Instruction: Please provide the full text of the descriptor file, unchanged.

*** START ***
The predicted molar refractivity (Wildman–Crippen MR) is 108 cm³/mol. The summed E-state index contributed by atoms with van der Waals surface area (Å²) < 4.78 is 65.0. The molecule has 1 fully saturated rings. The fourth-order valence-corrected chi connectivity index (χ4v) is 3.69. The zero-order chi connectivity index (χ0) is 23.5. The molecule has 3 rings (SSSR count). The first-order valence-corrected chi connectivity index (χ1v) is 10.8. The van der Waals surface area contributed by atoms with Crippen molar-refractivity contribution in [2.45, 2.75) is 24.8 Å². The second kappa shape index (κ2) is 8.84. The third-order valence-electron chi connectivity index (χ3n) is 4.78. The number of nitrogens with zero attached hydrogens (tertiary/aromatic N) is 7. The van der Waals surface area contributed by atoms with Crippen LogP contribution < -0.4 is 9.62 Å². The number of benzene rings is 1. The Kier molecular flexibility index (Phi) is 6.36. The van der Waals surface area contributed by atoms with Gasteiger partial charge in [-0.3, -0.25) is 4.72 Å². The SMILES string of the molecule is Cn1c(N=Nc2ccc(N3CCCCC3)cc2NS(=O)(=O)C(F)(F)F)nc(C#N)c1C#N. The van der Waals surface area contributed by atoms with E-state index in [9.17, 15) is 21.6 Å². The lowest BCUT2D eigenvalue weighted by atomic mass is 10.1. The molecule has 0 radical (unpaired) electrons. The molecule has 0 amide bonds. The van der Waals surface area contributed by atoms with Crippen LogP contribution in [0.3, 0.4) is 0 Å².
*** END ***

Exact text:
The predicted molar refractivity (Wildman–Crippen MR) is 108 cm³/mol. The summed E-state index contributed by atoms with van der Waals surface area (Å²) < 4.78 is 65.0. The molecule has 1 fully saturated rings. The fourth-order valence-corrected chi connectivity index (χ4v) is 3.69. The zero-order chi connectivity index (χ0) is 23.5. The molecule has 3 rings (SSSR count). The first-order valence-corrected chi connectivity index (χ1v) is 10.8. The van der Waals surface area contributed by atoms with Crippen molar-refractivity contribution in [2.45, 2.75) is 24.8 Å². The second kappa shape index (κ2) is 8.84. The third-order valence-electron chi connectivity index (χ3n) is 4.78. The number of nitrogens with zero attached hydrogens (tertiary/aromatic N) is 7. The van der Waals surface area contributed by atoms with Crippen LogP contribution < -0.4 is 9.62 Å². The number of benzene rings is 1. The Kier molecular flexibility index (Phi) is 6.36. The van der Waals surface area contributed by atoms with Gasteiger partial charge in [-0.3, -0.25) is 4.72 Å². The SMILES string of the molecule is Cn1c(N=Nc2ccc(N3CCCCC3)cc2NS(=O)(=O)C(F)(F)F)nc(C#N)c1C#N. The van der Waals surface area contributed by atoms with E-state index in [9.17, 15) is 21.6 Å². The lowest BCUT2D eigenvalue weighted by atomic mass is 10.1. The molecule has 0 radical (unpaired) electrons. The molecule has 0 amide bonds. The van der Waals surface area contributed by atoms with Crippen LogP contribution in [0.3, 0.4) is 0 Å².